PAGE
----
For each group, the script directs the Local or Global command's output to an output file. For example, in the code

Global "Domain Admins"

the Global command returns the members of the Domain Admins group in MyDomain and redirects this membership information to the file that the %Outputfile% environment variable represents. However, if you were to open this output file, you wouldn't find the group's name anywhere. When you're gathering information about several groups, the lack of group names makes reading the output difficult.

There are several ways to make the command output easier to read. For example, as Listing 1 shows, you can first use the Echo command to display the group name, then indent the Global command's output by including tabs. The last line in Listing 1 creates a blank line to separate this group's information from that of the next group.

When you use tabs in a script, be sure to press the Tab key; don't insert an arrow symbol (*) as I did in Listing 1. I used arrows only to show where I put tabs. When you open AccountAudit.bat in Notepad, you'll see large spaces rather than the arrows. Alternatively, you can replace the script's tabs with commas and create a Comma Separated Value (CSV) file. That way, you can open the file in Microsoft Excel, then use Excel to sort the group membership information.

The code in Listing 1 redirects all the group membership information to an output file—no output goes to the console. If you want the information to go to the console as well as to the output file, you can use two Echo commands each time, as Listing 2 shows. The first Echo command sends the information to the console; the second Echo command redirects the information to the output file. AccountAudit.bat sends all group membership information to both the console and the output file.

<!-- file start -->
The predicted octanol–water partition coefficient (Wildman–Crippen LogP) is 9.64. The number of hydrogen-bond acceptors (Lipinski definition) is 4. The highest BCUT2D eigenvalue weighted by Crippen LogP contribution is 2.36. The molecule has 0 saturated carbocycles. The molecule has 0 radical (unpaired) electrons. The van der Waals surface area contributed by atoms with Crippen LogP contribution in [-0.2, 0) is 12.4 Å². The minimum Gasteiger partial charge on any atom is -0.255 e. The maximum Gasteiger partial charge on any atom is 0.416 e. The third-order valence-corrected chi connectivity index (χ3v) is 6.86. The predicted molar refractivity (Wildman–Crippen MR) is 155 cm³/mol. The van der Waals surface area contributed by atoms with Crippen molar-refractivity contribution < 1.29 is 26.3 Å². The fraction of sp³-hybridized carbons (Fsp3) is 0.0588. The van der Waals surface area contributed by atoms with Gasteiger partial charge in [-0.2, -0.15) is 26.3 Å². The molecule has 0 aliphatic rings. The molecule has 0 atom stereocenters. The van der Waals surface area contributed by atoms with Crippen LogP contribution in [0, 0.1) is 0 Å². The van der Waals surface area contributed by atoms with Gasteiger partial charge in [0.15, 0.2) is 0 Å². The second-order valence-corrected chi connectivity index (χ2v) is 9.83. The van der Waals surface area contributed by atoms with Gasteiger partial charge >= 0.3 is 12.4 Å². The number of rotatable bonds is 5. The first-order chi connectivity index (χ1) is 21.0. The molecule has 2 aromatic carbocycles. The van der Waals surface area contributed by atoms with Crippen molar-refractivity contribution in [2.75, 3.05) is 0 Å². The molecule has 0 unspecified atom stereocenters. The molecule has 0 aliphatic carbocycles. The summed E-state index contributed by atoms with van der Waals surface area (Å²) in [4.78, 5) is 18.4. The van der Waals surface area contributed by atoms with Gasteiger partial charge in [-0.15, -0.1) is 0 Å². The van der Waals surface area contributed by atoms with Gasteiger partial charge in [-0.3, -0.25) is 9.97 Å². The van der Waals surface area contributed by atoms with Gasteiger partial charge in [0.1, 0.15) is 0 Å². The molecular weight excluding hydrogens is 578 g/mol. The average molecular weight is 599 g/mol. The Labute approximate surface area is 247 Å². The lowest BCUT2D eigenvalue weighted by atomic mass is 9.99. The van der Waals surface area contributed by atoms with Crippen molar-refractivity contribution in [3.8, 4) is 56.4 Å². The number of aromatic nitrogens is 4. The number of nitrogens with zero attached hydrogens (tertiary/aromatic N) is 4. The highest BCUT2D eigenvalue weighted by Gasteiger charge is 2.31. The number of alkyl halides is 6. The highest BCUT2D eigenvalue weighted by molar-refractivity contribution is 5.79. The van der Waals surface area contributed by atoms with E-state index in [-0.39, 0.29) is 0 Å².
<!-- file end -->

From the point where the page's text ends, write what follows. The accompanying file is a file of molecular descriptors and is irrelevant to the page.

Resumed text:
One finishing touch I added to AccountAudit.bat is a Net User command that determines whether the domain-based Guest account is disabled. (Although you can use the Net User command on local servers, you would need to run the command locally so that the script tests for the domain Guest account only.) As Listing 3 shows, the Findstr command searches the Net User command's output for the string Account active. When the string is present, the For command displays and logs the message Warning: Guest account enabled!. Otherwise, the For command displays and logs the message Account Disabled.

Using the Script
I tested AccountAudit.bat on machines running Win2K Server Service Pack 2 (SP2) and NT Server 4.0 SP6a. To use the script in your environment, follow these steps:

  1. Download the script from the Code Library on the Windows Scripting Solutions Web site (
  2. Install the Win2K resource kit or NT 4.0 Supplement 4 so that the Global Groups and Local Groups utilities are available.
  3. Configure AccountAudit.bat by following the instructions in the code that Listing 4 shows.

Auditing Made Easy
Keeping tabs on the members of privileged groups is an important task. Using AccountAudit.bat to programmatically gather group membership information makes monitoring these groups easier. The easier the task, the more faithfully you're likely to perform it.